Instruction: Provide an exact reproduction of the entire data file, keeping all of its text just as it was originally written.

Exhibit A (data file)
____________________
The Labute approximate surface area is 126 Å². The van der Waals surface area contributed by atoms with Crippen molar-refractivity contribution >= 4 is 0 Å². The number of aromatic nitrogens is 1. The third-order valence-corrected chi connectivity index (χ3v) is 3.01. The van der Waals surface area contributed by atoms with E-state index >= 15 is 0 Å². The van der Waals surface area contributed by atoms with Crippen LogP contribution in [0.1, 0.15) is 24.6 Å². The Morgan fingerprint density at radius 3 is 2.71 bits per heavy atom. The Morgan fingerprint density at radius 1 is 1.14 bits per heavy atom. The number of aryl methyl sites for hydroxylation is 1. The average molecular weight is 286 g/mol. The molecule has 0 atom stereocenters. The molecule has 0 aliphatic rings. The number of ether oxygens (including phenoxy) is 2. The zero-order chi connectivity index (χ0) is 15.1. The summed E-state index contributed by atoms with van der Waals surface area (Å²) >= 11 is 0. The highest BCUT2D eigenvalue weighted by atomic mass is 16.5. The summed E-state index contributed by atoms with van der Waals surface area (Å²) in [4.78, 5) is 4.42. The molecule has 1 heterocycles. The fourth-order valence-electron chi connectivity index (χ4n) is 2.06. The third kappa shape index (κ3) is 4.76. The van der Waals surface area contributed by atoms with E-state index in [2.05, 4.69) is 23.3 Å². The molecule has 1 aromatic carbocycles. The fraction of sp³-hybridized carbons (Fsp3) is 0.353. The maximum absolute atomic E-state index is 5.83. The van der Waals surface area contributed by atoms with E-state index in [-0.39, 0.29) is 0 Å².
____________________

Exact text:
The Labute approximate surface area is 126 Å². The van der Waals surface area contributed by atoms with Crippen molar-refractivity contribution >= 4 is 0 Å². The number of aromatic nitrogens is 1. The third-order valence-corrected chi connectivity index (χ3v) is 3.01. The van der Waals surface area contributed by atoms with E-state index >= 15 is 0 Å². The van der Waals surface area contributed by atoms with Crippen LogP contribution in [0.1, 0.15) is 24.6 Å². The Morgan fingerprint density at radius 3 is 2.71 bits per heavy atom. The Morgan fingerprint density at radius 1 is 1.14 bits per heavy atom. The number of aryl methyl sites for hydroxylation is 1. The average molecular weight is 286 g/mol. The molecule has 0 atom stereocenters. The molecule has 0 aliphatic rings. The number of ether oxygens (including phenoxy) is 2. The zero-order chi connectivity index (χ0) is 15.1. The summed E-state index contributed by atoms with van der Waals surface area (Å²) >= 11 is 0. The highest BCUT2D eigenvalue weighted by atomic mass is 16.5. The summed E-state index contributed by atoms with van der Waals surface area (Å²) in [4.78, 5) is 4.42. The molecule has 1 heterocycles. The fourth-order valence-electron chi connectivity index (χ4n) is 2.06. The third kappa shape index (κ3) is 4.76. The van der Waals surface area contributed by atoms with E-state index in [2.05, 4.69) is 23.3 Å². The molecule has 1 aromatic carbocycles. The fraction of sp³-hybridized carbons (Fsp3) is 0.353. The maximum absolute atomic E-state index is 5.83. The van der Waals surface area contributed by atoms with E-state index in [-0.39, 0.29) is 0 Å².